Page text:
Short Take: Bureaucracies in a Transnational Perspective

Sharon Carson

Ahmet Hamdi Tanpinar, The Time Regulation Institute. Introduction by Pankaj Mishra. Translated from the Turkish by Maureen Freely and Alexander Dawe. Penguin Books, 2013.

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These days it’s not hard to imagine someone writing a satiric novel about the recent North Dakota oil boom. It could easily include a send-up where one of the characters, say, the narrator, sets off to investigate a crazy rumor that the oil lobby has shut down a travelling Smithsonian “Green Energy” exhibit at the North Dakota Heritage Center.

Says our fictional character:

“I went down to the museum the day after the exhibit closed and asked to see Green Revolution. An elderly woman volunteer behind the museum’s front desk sighed and said, “Oh boy.” She summoned a museum employee who told me the exhibit was closed and was being enhanced. When I asked why, she read from a piece of paper taped to the desk.

“(The exhibit) has been open for about three months, and after assessing the exhibit and receiving visitor feedback we are going to temporarily close the exhibit gallery to enhance the exhibit,” she read, and then looked up at me. “It’s a Smithsonian exhibit, but I think they’re adding the North Dakota story.”

Readers at this moment can feel only sympathy for this volunteer and the museum employee: both are clearly trapped by their mandate to deliver the double speak of modern bureaucratic obfuscation.

Except this isn’t a passage from a novel. It’s a section from reporter Emily Guerin’s recent journalistic article in Inside Energy: “Emails Show Museum Closed Green Energy Exhibit After Complaints From Fossil Fuel Industry.

This scenario at the museum took place just recently and the people in this story who were forced to read from the paper taped to the desk are real people working in the tense middle lands between public interest and bureaucratic opaqueness.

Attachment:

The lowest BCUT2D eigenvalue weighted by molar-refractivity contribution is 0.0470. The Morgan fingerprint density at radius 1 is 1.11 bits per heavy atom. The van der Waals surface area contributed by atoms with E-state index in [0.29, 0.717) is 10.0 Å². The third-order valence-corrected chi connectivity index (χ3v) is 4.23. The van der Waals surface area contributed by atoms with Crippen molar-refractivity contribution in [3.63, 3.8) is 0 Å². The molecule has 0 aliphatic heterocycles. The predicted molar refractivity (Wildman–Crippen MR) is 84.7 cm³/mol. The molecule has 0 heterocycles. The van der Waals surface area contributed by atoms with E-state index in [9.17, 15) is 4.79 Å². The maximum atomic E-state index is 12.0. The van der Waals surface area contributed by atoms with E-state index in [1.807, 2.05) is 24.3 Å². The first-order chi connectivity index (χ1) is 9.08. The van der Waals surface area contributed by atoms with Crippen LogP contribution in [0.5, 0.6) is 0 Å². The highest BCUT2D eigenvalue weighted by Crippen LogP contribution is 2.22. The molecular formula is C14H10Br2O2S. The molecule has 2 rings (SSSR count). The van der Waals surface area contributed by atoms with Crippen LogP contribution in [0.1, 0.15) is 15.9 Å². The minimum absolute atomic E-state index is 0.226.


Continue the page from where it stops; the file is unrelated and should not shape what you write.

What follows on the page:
Not quite so hilarious.

It can sometimes be a great help in coping with the real consequences of such political farce to read rowdy literary satire written in another time and place that reminds us that we are not alone as we grapple with “authoritative” paper taped to desks or flying at us from other directions.

Ahmet Hamdi Tanpinar’s novel The Time Regulation Institute, first published in Turkey in 1962 and recently published by Penguin Books in a beautiful new English translation, is an exhilaratingly sharp cultural satire set in early twentieth century Turkey but written several decades after the formation of the Turkish Republic. The plot revolves around an institute set up to regulate and synchronize every timepiece in Turkey. Except that no work of any consequence or value ever actually gets done.

Tanpinar populates The Time Regulation Institute with characters who enact for us the human tolls extracted by modernity, and they are all people implicated or affected in one way or another by the relentless human quest for power via bureaucracy. Even at its campiest high humor, Tanpinar keeps readers attentive to the many psychological and political dislocations suffered by those caught in very contemporary collisions between tradition and change, between political freedom and authoritarianism.

The Time Regulation Institute is irreverent, deeply funny, philosophically illuminating and politically painful, and when read today in the light of current events in many, many places, a sobering and definitely “not quite so hilarious” work of political art.

Here are a couple of longer reviews of The Time Regulation Institute, with good context for the novel and for Ahmet Hamdi Tanpinar’s work and life.

İstanbul Alay Köşkü Mart 2013The Ahmet Hamdi Tanpinar Literature Museum Library in Istanbul

And speaking of museums, here is a piece on The Ahmet Hamdi Tanpinar Literature Museum Library in Istanbul – an article from the English language Hurriyet Daily News, itself a paper undergoing its own stresses in the current “bureaucratic” pressure on Turkish media.

Sharon Carson, Chester Fritz Distinguished Professor, Department of English, University of North Dakota

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